Few people working in IT on the planet are unaware that an organisation called SCO has attacked Linux. Beyond that, even for the experts, making sense of the merits of the claims and counter-claims, who is suing who, who is behind it all and who is likely to win is a matter of a heady mixture of fact, opinion and pure speculation.
Stories by Craig Horrocks
Recent headlines have effectively screamed that open source software destroys IP rights. True, false, FUD or fuzzy thinking?
The last Techlaw column (Making sense of Software Assurance) attempted to cover what is negotiable with Microsoft's Software Assurance licensing scheme, what negotiation should be attempted and how to document commitments that are made.
Since the filing of the complaint against Microsoft over its proposed licensing changes I have had many emails of support, a good proportion of which have expressed frustration at the complexity of the Software Assurance programme.
As the old adage goes, security access-control systems depend either on:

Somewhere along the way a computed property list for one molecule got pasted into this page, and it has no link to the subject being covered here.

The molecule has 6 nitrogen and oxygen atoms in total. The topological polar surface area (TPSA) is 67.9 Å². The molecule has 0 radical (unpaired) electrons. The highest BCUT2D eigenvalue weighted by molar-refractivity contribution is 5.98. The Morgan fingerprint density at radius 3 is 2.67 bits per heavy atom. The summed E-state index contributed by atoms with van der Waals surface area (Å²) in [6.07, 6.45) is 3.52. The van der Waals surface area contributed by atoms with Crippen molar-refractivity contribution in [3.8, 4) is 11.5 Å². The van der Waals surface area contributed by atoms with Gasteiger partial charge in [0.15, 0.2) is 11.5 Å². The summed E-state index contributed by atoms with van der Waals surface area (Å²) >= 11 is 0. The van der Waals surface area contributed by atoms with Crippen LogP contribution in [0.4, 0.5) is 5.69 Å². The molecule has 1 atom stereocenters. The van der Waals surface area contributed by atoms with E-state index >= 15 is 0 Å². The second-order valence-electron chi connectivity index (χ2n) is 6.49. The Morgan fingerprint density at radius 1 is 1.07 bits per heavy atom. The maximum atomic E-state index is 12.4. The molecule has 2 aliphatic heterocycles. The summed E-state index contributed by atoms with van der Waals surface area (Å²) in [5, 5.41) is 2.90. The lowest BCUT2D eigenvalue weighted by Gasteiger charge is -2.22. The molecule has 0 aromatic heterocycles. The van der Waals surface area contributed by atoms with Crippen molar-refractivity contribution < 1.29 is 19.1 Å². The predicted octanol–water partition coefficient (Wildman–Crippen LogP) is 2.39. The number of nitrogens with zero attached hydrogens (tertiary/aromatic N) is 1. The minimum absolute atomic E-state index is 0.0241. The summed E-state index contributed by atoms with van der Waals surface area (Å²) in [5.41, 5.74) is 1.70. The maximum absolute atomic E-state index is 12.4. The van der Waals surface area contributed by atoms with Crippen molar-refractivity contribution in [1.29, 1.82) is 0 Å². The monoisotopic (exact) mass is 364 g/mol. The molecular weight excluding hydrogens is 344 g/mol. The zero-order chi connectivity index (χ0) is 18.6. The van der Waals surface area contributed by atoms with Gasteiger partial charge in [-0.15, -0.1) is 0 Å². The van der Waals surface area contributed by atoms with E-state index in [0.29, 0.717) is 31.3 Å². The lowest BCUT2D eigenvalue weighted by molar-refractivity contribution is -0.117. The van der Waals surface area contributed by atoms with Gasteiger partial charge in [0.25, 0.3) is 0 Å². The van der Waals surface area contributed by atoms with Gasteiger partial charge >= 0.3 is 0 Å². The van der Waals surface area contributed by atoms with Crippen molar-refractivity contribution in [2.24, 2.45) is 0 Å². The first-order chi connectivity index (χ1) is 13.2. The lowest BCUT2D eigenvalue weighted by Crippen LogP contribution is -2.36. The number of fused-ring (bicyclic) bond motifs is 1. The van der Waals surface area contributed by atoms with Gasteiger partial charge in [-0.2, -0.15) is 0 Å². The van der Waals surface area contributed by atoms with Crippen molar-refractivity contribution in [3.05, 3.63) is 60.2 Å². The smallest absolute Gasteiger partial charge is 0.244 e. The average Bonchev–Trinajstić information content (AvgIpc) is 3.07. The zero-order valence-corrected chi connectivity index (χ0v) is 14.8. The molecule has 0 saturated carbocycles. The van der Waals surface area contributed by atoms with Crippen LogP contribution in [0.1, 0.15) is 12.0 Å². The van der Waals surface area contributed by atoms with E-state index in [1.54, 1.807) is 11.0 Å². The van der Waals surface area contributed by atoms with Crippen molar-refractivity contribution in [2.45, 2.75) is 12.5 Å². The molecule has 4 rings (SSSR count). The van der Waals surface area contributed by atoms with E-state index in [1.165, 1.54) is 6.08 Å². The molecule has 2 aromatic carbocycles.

Recently we wrote about how customary practice can be recognised by the Courts as evidence of the implied terms in a contract. (See "Customary practice key to Y2K liability suits" — Computerworld, September 14 1998 — also available at www.clendons.co.nz.
That article covered cases in the New Zealand Courts that recognised customs as being part of the contract terms and speculated on how that might apply on Y2K programmes. Essentially Techlaw argued that companies designing Y2K programmes should consider adopting a well recognised published standards for such programmes. We pointed out that adopting a standard would be a good customary-practise shield against any litigation.
The role of the law of customary practice is broader than just as a shield. Establishing customary practise can be helpful when a way of dealing develops (such as is happening with e-commerce) but where that way of dealing is not completely or cleanly documented between the parties.
This situation is just what is developing as international e-commerce practise blasts through to create new ways of trading with consumers at all points of the globe.
Before exploring how customary practice and e-commerce may be related, to recap on our earlier article, there are five key issues that the Courts consider when accepting and recognising customary practice. These five issue are drawn from the Woods and Westpac cases cited in the article).
The key issues are: